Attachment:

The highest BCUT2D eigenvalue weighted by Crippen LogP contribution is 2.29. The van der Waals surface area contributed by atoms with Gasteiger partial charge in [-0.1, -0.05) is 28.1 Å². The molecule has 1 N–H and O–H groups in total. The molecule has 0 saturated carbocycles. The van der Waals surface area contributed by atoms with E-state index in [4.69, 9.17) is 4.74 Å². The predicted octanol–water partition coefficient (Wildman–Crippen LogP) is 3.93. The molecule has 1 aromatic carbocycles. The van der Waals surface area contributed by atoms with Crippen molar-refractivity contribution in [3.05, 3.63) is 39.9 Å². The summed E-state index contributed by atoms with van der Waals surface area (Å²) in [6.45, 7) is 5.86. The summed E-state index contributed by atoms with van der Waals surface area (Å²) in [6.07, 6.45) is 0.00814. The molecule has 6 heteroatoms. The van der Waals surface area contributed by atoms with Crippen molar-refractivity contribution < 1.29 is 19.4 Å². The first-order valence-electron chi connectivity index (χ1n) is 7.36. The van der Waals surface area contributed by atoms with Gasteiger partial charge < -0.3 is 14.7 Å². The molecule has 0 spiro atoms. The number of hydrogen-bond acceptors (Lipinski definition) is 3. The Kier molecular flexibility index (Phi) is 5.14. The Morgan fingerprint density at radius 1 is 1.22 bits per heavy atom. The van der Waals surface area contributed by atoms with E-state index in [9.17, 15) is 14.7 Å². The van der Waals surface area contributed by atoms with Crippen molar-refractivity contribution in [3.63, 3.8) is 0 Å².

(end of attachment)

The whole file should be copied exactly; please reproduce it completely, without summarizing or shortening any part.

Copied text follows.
The highest BCUT2D eigenvalue weighted by Crippen LogP contribution is 2.29. The van der Waals surface area contributed by atoms with Gasteiger partial charge in [-0.1, -0.05) is 28.1 Å². The molecule has 1 N–H and O–H groups in total. The molecule has 0 saturated carbocycles. The van der Waals surface area contributed by atoms with E-state index in [4.69, 9.17) is 4.74 Å². The predicted octanol–water partition coefficient (Wildman–Crippen LogP) is 3.93. The molecule has 1 aromatic carbocycles. The van der Waals surface area contributed by atoms with Crippen molar-refractivity contribution in [3.05, 3.63) is 39.9 Å². The summed E-state index contributed by atoms with van der Waals surface area (Å²) in [6.45, 7) is 5.86. The summed E-state index contributed by atoms with van der Waals surface area (Å²) in [6.07, 6.45) is 0.00814. The molecule has 6 heteroatoms. The van der Waals surface area contributed by atoms with Crippen molar-refractivity contribution < 1.29 is 19.4 Å². The first-order valence-electron chi connectivity index (χ1n) is 7.36. The van der Waals surface area contributed by atoms with Gasteiger partial charge < -0.3 is 14.7 Å². The molecule has 0 spiro atoms. The number of hydrogen-bond acceptors (Lipinski definition) is 3. The Kier molecular flexibility index (Phi) is 5.14. The Morgan fingerprint density at radius 1 is 1.22 bits per heavy atom. The van der Waals surface area contributed by atoms with E-state index in [9.17, 15) is 14.7 Å². The van der Waals surface area contributed by atoms with Crippen molar-refractivity contribution in [3.63, 3.8) is 0 Å².